have some for heat sink use too, and in that case, it gets put in with
my electronics repair stuff, rather than in my garage. I doubt it's
affected by cold weather, but keeping it in the house will keep it at
room temp all year long, rather than freezing in the garage in winter.

I thought I'd post this to see if anyone has used this for
semiconductors on heat sink, grease, or is there some reason NOT to use
this stuff for that purpose?

(If this is the same stuff, it's a heck of a lot cheaper to buy it at an
auto parts store).


**It's not the same stuff. Heat sink grease, is not really grease. It is
a thermally conductive powder, suspended in a suitable medium, that
allows it to be spread on a semiconductor. Focus on the words:
"Thermally conductive".

I recall that clear stuff from the early 1970s. It is significantly
inferior to more modern products.

This will do the trick, at a reasonable price:

https://www.digikey.com.au/product-d...1011-ND/340309

Don't muck about, buy the correct stuff to do the job.

--
Trevor Wilson
www.rageaudio.com.au
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Default Heat sink grease

On Thu, 12 Apr 2018 15:48:53 +1000, Trevor Wilson
wrote:

On 12/04/2018 3:37 PM, wrote:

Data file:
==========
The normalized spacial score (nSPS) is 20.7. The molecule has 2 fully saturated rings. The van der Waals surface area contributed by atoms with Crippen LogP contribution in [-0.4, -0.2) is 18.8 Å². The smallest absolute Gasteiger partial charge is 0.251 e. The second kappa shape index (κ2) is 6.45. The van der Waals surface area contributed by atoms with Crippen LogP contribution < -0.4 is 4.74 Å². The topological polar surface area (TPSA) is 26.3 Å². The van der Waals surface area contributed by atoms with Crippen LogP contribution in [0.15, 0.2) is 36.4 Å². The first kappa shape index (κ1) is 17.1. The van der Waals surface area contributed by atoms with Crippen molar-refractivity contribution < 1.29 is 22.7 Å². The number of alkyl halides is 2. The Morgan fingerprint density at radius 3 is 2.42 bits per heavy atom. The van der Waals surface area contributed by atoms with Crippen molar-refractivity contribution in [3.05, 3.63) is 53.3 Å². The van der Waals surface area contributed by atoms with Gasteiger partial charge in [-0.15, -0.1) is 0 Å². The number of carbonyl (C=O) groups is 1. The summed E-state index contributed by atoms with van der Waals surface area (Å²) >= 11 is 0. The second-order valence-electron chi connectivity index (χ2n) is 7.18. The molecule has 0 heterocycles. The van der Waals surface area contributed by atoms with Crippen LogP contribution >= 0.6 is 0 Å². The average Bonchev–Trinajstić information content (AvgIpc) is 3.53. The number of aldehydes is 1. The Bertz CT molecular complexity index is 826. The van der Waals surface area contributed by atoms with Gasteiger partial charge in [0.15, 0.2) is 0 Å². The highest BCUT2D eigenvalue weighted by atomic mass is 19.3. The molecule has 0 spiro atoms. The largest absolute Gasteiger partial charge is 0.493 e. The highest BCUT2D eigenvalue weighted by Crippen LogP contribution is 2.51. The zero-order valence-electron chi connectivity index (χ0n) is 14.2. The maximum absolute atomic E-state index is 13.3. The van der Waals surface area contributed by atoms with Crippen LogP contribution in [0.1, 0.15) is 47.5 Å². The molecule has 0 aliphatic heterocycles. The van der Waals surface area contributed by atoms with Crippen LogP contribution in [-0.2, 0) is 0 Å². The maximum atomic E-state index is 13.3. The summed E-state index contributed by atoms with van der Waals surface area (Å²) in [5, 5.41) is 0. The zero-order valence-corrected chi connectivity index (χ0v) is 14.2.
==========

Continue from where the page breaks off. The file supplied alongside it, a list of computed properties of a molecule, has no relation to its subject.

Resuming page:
When mounting power transistors and chips to a heat sink they often use
heat shrink grease to help dissipate the heat. Over the years I have
replaced or added this grease which I purchased at Radio Shack. One tube
lasted many years for the occasional times I needed it.

I dont need any right now, but I do not have any more on hand for the
next time i need it.

Anyhow, I understand this grease is pure 100% silicone grease. I've seen
it in both clear and white. I just tuned up my car and replaced the
plugs and wires. The auto parts store guy suggested using something
called "Spark Plug boot grease". It was only $3 and I know all too well
how plug wires tend to get stuck on the plugs and by the time I get them
off, I ripped off the terminal inside the boot. So, I bought and used
this grease. (which I know also repels moisture from getting into the
plug boots).

There is a lot left in the tube and I was just putting it away so I can
find it the next time I need it. I was reading the package and it says
100% pure silicone grease.

Hmmmm, wouldn't this be the same stuff used to mount semiconductors to
heat sinks? It sure does look the same too... If it's the same, I'll
have some for heat sink use too, and in that case, it gets put in with
my electronics repair stuff, rather than in my garage. I doubt it's
affected by cold weather, but keeping it in the house will keep it at
room temp all year long, rather than freezing in the garage in winter.

I thought I'd post this to see if anyone has used this for
semiconductors on heat sink, grease, or is there some reason NOT to use
this stuff for that purpose?

(If this is the same stuff, it's a heck of a lot cheaper to buy it at an
auto parts store).


**It's not the same stuff. Heat sink grease, is not really grease. It is
a thermally conductive powder, suspended in a suitable medium, that
allows it to be spread on a semiconductor. Focus on the words:
"Thermally conductive".

I recall that clear stuff from the early 1970s. It is significantly
inferior to more modern products.

This will do the trick, at a reasonable price: